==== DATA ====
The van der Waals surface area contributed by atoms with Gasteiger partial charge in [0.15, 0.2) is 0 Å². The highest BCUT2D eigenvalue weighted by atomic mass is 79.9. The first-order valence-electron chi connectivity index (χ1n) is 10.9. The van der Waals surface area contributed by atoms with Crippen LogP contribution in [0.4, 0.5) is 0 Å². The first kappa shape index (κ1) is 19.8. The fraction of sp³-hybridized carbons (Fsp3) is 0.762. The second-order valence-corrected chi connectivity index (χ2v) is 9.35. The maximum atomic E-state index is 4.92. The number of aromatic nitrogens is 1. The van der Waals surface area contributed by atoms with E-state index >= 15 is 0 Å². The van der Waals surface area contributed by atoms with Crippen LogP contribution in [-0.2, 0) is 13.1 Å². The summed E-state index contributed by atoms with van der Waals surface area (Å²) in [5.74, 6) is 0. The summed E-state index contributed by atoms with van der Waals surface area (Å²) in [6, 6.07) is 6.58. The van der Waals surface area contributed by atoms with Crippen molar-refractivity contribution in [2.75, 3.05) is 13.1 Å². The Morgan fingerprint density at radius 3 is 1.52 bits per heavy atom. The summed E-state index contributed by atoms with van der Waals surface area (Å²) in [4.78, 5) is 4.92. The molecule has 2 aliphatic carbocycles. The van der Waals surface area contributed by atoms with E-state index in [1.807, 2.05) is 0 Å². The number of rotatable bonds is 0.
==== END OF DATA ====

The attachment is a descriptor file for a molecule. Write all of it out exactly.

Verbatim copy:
The van der Waals surface area contributed by atoms with Gasteiger partial charge in [0.15, 0.2) is 0 Å². The highest BCUT2D eigenvalue weighted by atomic mass is 79.9. The first-order valence-electron chi connectivity index (χ1n) is 10.9. The van der Waals surface area contributed by atoms with Crippen LogP contribution in [0.4, 0.5) is 0 Å². The first kappa shape index (κ1) is 19.8. The fraction of sp³-hybridized carbons (Fsp3) is 0.762. The second-order valence-corrected chi connectivity index (χ2v) is 9.35. The maximum atomic E-state index is 4.92. The number of aromatic nitrogens is 1. The van der Waals surface area contributed by atoms with E-state index >= 15 is 0 Å². The van der Waals surface area contributed by atoms with Crippen LogP contribution in [-0.2, 0) is 13.1 Å². The summed E-state index contributed by atoms with van der Waals surface area (Å²) in [5.74, 6) is 0. The summed E-state index contributed by atoms with van der Waals surface area (Å²) in [6, 6.07) is 6.58. The van der Waals surface area contributed by atoms with Crippen molar-refractivity contribution in [2.75, 3.05) is 13.1 Å². The Morgan fingerprint density at radius 3 is 1.52 bits per heavy atom. The summed E-state index contributed by atoms with van der Waals surface area (Å²) in [4.78, 5) is 4.92. The molecule has 2 aliphatic carbocycles. The van der Waals surface area contributed by atoms with E-state index in [1.807, 2.05) is 0 Å². The number of rotatable bonds is 0.